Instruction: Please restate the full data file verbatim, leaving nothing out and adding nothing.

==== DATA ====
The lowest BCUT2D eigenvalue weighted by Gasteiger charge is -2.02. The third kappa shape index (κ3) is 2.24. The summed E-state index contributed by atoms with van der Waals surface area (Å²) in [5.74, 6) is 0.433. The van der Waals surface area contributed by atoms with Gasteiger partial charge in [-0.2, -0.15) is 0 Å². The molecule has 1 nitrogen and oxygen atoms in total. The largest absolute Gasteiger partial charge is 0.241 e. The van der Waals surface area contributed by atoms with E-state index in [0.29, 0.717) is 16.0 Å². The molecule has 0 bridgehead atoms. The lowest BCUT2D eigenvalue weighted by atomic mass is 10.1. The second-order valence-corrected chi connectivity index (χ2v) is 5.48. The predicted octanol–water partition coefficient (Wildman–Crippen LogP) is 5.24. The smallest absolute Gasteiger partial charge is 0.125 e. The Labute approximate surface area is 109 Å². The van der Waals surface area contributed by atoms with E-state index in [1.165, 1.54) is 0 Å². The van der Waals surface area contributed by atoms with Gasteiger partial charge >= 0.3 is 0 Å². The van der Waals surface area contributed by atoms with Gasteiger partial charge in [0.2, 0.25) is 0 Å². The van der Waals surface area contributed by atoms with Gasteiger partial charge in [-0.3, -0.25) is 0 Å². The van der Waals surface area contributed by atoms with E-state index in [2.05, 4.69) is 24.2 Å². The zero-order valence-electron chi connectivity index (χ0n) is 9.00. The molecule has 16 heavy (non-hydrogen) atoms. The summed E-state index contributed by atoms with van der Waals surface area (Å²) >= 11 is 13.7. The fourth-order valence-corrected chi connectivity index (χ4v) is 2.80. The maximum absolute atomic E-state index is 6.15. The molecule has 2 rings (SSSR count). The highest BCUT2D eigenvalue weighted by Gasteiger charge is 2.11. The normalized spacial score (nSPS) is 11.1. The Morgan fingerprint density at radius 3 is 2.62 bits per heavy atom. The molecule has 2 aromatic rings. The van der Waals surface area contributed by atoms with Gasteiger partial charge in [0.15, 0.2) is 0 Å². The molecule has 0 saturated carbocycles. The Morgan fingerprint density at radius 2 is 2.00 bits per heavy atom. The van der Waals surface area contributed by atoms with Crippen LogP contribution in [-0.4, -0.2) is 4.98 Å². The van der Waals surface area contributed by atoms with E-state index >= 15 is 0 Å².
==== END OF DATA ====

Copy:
The lowest BCUT2D eigenvalue weighted by Gasteiger charge is -2.02. The third kappa shape index (κ3) is 2.24. The summed E-state index contributed by atoms with van der Waals surface area (Å²) in [5.74, 6) is 0.433. The van der Waals surface area contributed by atoms with Gasteiger partial charge in [-0.2, -0.15) is 0 Å². The molecule has 1 nitrogen and oxygen atoms in total. The largest absolute Gasteiger partial charge is 0.241 e. The van der Waals surface area contributed by atoms with E-state index in [0.29, 0.717) is 16.0 Å². The molecule has 0 bridgehead atoms. The lowest BCUT2D eigenvalue weighted by atomic mass is 10.1. The second-order valence-corrected chi connectivity index (χ2v) is 5.48. The predicted octanol–water partition coefficient (Wildman–Crippen LogP) is 5.24. The smallest absolute Gasteiger partial charge is 0.125 e. The Labute approximate surface area is 109 Å². The van der Waals surface area contributed by atoms with E-state index in [1.165, 1.54) is 0 Å². The van der Waals surface area contributed by atoms with Gasteiger partial charge >= 0.3 is 0 Å². The van der Waals surface area contributed by atoms with Gasteiger partial charge in [0.2, 0.25) is 0 Å². The van der Waals surface area contributed by atoms with Gasteiger partial charge in [-0.3, -0.25) is 0 Å². The van der Waals surface area contributed by atoms with E-state index in [2.05, 4.69) is 24.2 Å². The zero-order valence-electron chi connectivity index (χ0n) is 9.00. The molecule has 16 heavy (non-hydrogen) atoms. The summed E-state index contributed by atoms with van der Waals surface area (Å²) >= 11 is 13.7. The fourth-order valence-corrected chi connectivity index (χ4v) is 2.80. The maximum absolute atomic E-state index is 6.15. The molecule has 2 rings (SSSR count). The highest BCUT2D eigenvalue weighted by Gasteiger charge is 2.11. The normalized spacial score (nSPS) is 11.1. The Morgan fingerprint density at radius 3 is 2.62 bits per heavy atom. The molecule has 2 aromatic rings. The van der Waals surface area contributed by atoms with Gasteiger partial charge in [0.15, 0.2) is 0 Å². The molecule has 0 saturated carbocycles. The Morgan fingerprint density at radius 2 is 2.00 bits per heavy atom. The van der Waals surface area contributed by atoms with Crippen LogP contribution in [-0.4, -0.2) is 4.98 Å². The van der Waals surface area contributed by atoms with E-state index >= 15 is 0 Å².